Author

Saheli Datta

Date of Award

2013

Degree Type

Dissertation

Embargo Date

7-16-2013

Degree Name

Doctor of Philosophy (PhD)

Department

Social Sciences

Advisor(s)

Schmitz, Hans

Keywords

Homeland politics, Immigrants, Political activism, Refugee diaspora, Transnationalism, Vietnamese American

Subject Categories

Social and Behavioral Sciences

Abstract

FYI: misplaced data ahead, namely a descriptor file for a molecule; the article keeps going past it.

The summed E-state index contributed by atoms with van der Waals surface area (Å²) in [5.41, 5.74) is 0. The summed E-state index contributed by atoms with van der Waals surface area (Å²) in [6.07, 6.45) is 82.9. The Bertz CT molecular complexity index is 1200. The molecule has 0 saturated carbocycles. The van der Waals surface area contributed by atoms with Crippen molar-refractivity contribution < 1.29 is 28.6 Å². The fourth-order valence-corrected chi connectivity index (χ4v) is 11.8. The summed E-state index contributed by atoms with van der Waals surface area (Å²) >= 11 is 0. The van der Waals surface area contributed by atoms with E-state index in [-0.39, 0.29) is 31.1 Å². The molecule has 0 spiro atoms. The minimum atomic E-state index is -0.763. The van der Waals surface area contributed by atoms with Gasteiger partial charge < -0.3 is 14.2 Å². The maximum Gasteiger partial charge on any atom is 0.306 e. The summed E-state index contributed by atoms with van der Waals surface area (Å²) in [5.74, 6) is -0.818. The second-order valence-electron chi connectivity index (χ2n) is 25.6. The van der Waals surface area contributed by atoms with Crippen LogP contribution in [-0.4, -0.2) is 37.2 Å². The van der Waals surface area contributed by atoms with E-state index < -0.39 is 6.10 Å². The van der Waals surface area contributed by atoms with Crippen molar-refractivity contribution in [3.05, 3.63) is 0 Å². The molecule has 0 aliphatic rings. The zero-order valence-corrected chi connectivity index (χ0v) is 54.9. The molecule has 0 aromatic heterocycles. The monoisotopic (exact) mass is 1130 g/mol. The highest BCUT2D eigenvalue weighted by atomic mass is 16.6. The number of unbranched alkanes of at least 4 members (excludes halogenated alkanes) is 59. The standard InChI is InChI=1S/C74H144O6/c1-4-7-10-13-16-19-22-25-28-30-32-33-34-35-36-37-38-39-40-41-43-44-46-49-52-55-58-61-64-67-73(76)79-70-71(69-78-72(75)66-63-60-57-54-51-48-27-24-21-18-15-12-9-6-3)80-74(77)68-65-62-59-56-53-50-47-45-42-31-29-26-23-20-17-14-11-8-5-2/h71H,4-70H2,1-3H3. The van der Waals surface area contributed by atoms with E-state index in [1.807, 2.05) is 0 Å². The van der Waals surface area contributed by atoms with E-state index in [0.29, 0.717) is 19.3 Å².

This dissertation examines the presence and possibilities of political transnational activism stimulated by Vietnamese Americans in Orange County, California. Transnationalism is an increasingly dominant phenomenon that characterizes the way in which diaspora groups live their lives across borders. In fact, refugee diaspora, like the Vietnamese Americans, signify a unique dimension in the arena of transnational political practices, given their potential for raising awareness about their country's political struggles and affecting change. The central argument of this dissertation is that a stable and significant transnational field of political action connecting Vietnamese Americans with their country of origin does exist. My research demonstrates that certain practices - protests, petitions and participation in internet forums - emerge as the most frequent forms of transnational political activity that Vietnamese Americans engage in. This dissertation adds insights to the transnationalism literature from the perspective of a vehemently anti-communist community that fled from political violence or the threat thereof - thus, all three forms of political action have a strong anti-communist agenda. My dissertation speaks directly to the fact that the dynamics of political transnationalism among Vietnamese Americans are not uniform. Rather, demographic, contextual and socio-economic factors foster or hamper their political mobilization. From the logistic regression analyses, political transnationalism among Vietnamese Americans is found to be significantly associated with age, gender, college degree, arrival in the U.S., English proficiency, employment status and income. Vietnamese Americans who are most likely to engage in protesting and sign petitions are older males who arrived in the U.S. during the early waves of refugee influx and are not very proficient in English. Unemployed Vietnamese Americans with lower incomes are also more likely to attend protests, while obtaining a college degree in both the U.S. and Vietnam is associated with more frequent participation in internet forums related to homeland issues

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